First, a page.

DTJ: What are your thoughts on the state of Downtown?
Bruininks: I think the transformation of the Downtown riverfront is one of the best success stories in Minneapolis. I treasure the Downtown location for a number of reasons. Our condominium looks down on the Stone Arch Bridge and the St. Anthony Locks, and down river toward the university. I find the view out of my window toward the city, and down river toward the university to be nothing short of inspiring.
One of the things that is important to point out is that our home is in the middle of a national park — the Mississippi River National Park.
It is in the middle of some of the richest history of our region. It was the place where the university started, where the economy of our state grew with the flourmills and lumber mills. It was the center of commerce for the growth of Minneapolis. It is wonderful to be in an environment that is so steeped in history with historic ruins. It’s also a national treasure and a place of immense beauty.
Equally important for us is the proximity of Downtown living to other things we really care about. We’re patrons of the arts — we’re just a few blocks from the Guthrie Theater and from many other artistic venues.
What would make Downtown more vibrant?
I think we need to treasure our history — the cultural history of this region. This is the place where the Ojibwa and Dakota people formed their home centuries ago. It’s the place where we started the city and the economic development of our entire region. It’s the place where we started the great educational institutions that distinguish our state as a leader in the global economy.
I think we need to treasure and really support the beauty of the natural environment we have along the Mississippi River. I think we need to do everything possible to treasure and protect the riverfront. I’m very interested in the exciting conversations that are occurring in the Mill City area that has to do with protecting the Fuji Ya site and making it a more important public amenity. There are very important historic ruins there.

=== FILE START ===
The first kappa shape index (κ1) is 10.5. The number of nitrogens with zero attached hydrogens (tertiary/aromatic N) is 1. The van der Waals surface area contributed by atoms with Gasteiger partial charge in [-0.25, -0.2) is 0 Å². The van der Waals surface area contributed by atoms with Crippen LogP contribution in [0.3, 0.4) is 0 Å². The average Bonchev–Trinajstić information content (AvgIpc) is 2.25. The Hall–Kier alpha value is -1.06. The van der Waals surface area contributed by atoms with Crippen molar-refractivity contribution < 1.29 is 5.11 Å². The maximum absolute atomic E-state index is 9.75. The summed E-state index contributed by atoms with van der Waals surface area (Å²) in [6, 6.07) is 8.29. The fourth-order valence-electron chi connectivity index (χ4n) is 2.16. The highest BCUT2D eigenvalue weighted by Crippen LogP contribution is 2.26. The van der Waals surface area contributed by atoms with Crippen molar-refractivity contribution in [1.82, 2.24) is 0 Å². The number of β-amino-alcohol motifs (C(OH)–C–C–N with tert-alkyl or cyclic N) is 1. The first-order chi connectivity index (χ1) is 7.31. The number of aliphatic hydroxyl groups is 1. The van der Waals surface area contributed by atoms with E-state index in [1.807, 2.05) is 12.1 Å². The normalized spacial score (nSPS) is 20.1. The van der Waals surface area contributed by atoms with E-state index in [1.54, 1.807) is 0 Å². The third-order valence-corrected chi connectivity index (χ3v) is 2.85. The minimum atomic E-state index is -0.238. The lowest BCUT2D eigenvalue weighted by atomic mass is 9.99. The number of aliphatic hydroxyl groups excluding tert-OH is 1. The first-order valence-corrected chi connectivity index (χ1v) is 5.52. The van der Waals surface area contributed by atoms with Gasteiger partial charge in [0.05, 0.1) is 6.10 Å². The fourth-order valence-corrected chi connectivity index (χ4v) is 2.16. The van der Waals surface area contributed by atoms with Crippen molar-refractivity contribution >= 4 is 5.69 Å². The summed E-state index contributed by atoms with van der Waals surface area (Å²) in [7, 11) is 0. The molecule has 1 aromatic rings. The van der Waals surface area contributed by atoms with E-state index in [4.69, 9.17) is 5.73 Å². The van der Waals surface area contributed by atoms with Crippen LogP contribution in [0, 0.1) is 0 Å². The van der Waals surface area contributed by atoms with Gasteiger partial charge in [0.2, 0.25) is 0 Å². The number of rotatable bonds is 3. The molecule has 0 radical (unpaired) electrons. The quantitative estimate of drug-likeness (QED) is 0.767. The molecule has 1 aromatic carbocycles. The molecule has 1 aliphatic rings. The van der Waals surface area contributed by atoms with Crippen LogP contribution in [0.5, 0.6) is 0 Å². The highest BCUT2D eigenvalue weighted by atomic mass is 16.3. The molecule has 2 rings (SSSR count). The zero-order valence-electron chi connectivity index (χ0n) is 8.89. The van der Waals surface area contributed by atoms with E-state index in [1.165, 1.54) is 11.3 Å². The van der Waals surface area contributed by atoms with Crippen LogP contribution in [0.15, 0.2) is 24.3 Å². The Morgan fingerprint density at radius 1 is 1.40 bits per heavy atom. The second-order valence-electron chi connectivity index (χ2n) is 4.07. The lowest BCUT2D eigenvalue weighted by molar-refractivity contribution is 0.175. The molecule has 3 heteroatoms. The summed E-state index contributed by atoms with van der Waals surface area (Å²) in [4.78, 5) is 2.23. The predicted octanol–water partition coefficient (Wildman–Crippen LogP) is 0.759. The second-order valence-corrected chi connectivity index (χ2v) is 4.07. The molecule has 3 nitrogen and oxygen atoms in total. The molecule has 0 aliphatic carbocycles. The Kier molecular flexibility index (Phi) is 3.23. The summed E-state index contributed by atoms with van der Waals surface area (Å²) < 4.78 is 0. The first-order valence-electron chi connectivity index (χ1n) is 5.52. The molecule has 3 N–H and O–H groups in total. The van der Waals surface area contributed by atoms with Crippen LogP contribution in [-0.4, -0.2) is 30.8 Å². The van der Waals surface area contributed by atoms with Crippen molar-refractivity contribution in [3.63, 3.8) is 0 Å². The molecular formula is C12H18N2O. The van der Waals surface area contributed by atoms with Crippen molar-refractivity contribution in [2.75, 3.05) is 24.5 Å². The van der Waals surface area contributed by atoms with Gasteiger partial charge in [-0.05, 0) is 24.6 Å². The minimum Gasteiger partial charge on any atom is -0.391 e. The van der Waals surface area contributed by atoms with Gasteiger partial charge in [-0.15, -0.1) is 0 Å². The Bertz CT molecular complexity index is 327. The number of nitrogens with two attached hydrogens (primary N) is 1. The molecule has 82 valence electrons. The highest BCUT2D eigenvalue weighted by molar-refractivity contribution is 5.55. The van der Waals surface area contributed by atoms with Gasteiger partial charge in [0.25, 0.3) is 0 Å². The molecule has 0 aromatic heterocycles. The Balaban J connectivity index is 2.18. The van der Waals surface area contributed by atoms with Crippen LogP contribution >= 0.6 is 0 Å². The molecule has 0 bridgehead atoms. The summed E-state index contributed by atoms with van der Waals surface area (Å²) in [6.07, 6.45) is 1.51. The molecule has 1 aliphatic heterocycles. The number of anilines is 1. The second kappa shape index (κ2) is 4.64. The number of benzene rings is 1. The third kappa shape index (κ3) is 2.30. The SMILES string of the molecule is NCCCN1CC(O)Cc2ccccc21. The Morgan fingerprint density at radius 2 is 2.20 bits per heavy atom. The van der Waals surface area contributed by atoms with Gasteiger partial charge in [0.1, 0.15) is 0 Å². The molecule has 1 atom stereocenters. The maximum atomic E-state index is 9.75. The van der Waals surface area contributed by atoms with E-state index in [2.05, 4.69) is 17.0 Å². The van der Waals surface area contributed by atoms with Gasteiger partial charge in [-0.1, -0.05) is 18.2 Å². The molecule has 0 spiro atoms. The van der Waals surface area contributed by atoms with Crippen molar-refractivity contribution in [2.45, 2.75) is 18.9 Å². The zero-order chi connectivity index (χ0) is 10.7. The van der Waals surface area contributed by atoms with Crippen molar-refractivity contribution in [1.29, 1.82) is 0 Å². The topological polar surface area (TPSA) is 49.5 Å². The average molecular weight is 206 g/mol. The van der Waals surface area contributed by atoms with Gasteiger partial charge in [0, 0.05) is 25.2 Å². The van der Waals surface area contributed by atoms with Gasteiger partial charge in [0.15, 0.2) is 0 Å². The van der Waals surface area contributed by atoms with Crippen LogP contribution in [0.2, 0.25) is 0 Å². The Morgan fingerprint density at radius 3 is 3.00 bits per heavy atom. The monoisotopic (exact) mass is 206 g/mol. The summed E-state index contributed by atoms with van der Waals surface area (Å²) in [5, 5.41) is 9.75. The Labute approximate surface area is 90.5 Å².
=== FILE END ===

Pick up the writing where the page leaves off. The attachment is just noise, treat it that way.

I want to find ways as a leader of the University of Minnesota to connect the citizens of our state and the people who live close to the river to university resources, most especially the St. Anthony Laboratories. The St. Anthony Lab is a worldclass laboratory that works on a range of important issues related to energy use, conservation and renewable energy.
What are your goals for your final year of your presidency?
I have a number of important goals. I certainly have the goal of doing everything possible to protect the university’s academic quality and financial future. Much of my work in this next year will be concerned with helping the university community weather the financial challenges we face in the existing environment.
Secondly, I want to advance some academic priorities that I think are vitally important — the strength of our academic programs, the improvement of undergraduate and graduate professional education. Along with that I want to complete some very important capital projects, like the new physics building, the Northrop Auditorium restoration, and I want to continue to work to keep higher education affordable for young people and working adults.
I am going to keep working with state, federal leaders and private donors to ensure that young people in the future have the same opportunity that I enjoyed in the 1960s to seek a college education with very modest means to help support me.
The job number one around here is to protect the academic quality, reputation and productivity of the university. The university is Minnesota’s most important asset in the global economy. My job is to work with the university community and the general public to appreciate the extraordinary contributions of the University of Minnesota to the future of our state, and do everything possible in this challenging environment to protect that future for all of us.